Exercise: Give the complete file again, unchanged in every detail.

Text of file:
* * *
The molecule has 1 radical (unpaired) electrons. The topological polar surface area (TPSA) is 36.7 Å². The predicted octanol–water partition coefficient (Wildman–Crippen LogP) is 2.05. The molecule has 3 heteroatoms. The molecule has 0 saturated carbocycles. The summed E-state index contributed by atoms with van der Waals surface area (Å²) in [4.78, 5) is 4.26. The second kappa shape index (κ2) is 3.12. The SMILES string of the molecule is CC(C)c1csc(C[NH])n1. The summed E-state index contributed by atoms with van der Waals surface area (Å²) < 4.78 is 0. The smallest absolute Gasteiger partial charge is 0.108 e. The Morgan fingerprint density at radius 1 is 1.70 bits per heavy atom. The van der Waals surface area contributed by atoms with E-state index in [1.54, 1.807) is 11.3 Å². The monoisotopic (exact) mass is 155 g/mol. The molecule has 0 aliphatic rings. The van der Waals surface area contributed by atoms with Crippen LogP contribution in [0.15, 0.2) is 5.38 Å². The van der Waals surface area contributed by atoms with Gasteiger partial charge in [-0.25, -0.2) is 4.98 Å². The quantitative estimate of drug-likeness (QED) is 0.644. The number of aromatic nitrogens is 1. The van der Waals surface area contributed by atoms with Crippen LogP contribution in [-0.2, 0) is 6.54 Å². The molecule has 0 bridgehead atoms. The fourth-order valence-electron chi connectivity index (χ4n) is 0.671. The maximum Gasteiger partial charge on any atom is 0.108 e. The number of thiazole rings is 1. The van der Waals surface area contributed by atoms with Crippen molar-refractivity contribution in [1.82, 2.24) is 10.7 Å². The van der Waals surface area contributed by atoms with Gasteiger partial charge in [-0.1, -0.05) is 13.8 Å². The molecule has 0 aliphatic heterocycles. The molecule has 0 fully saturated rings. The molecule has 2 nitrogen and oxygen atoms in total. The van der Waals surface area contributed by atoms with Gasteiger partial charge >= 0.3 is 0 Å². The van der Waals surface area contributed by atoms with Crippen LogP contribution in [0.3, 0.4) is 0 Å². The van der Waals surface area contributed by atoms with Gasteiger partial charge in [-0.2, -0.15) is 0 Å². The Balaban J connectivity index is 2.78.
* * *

The molecule has 1 radical (unpaired) electrons. The topological polar surface area (TPSA) is 36.7 Å². The predicted octanol–water partition coefficient (Wildman–Crippen LogP) is 2.05. The molecule has 3 heteroatoms. The molecule has 0 saturated carbocycles. The summed E-state index contributed by atoms with van der Waals surface area (Å²) in [4.78, 5) is 4.26. The second kappa shape index (κ2) is 3.12. The SMILES string of the molecule is CC(C)c1csc(C[NH])n1. The summed E-state index contributed by atoms with van der Waals surface area (Å²) < 4.78 is 0. The smallest absolute Gasteiger partial charge is 0.108 e. The Morgan fingerprint density at radius 1 is 1.70 bits per heavy atom. The van der Waals surface area contributed by atoms with E-state index in [1.54, 1.807) is 11.3 Å². The monoisotopic (exact) mass is 155 g/mol. The molecule has 0 aliphatic rings. The van der Waals surface area contributed by atoms with Crippen LogP contribution in [0.15, 0.2) is 5.38 Å². The van der Waals surface area contributed by atoms with Gasteiger partial charge in [-0.25, -0.2) is 4.98 Å². The quantitative estimate of drug-likeness (QED) is 0.644. The number of aromatic nitrogens is 1. The van der Waals surface area contributed by atoms with Crippen LogP contribution in [-0.2, 0) is 6.54 Å². The molecule has 0 bridgehead atoms. The fourth-order valence-electron chi connectivity index (χ4n) is 0.671. The maximum Gasteiger partial charge on any atom is 0.108 e. The number of thiazole rings is 1. The van der Waals surface area contributed by atoms with Crippen molar-refractivity contribution in [1.82, 2.24) is 10.7 Å². The van der Waals surface area contributed by atoms with Gasteiger partial charge in [-0.1, -0.05) is 13.8 Å². The molecule has 0 aliphatic heterocycles. The molecule has 0 fully saturated rings. The molecule has 2 nitrogen and oxygen atoms in total. The van der Waals surface area contributed by atoms with Gasteiger partial charge >= 0.3 is 0 Å². The van der Waals surface area contributed by atoms with Crippen LogP contribution in [0.3, 0.4) is 0 Å². The van der Waals surface area contributed by atoms with Gasteiger partial charge in [-0.2, -0.15) is 0 Å². The Balaban J connectivity index is 2.78.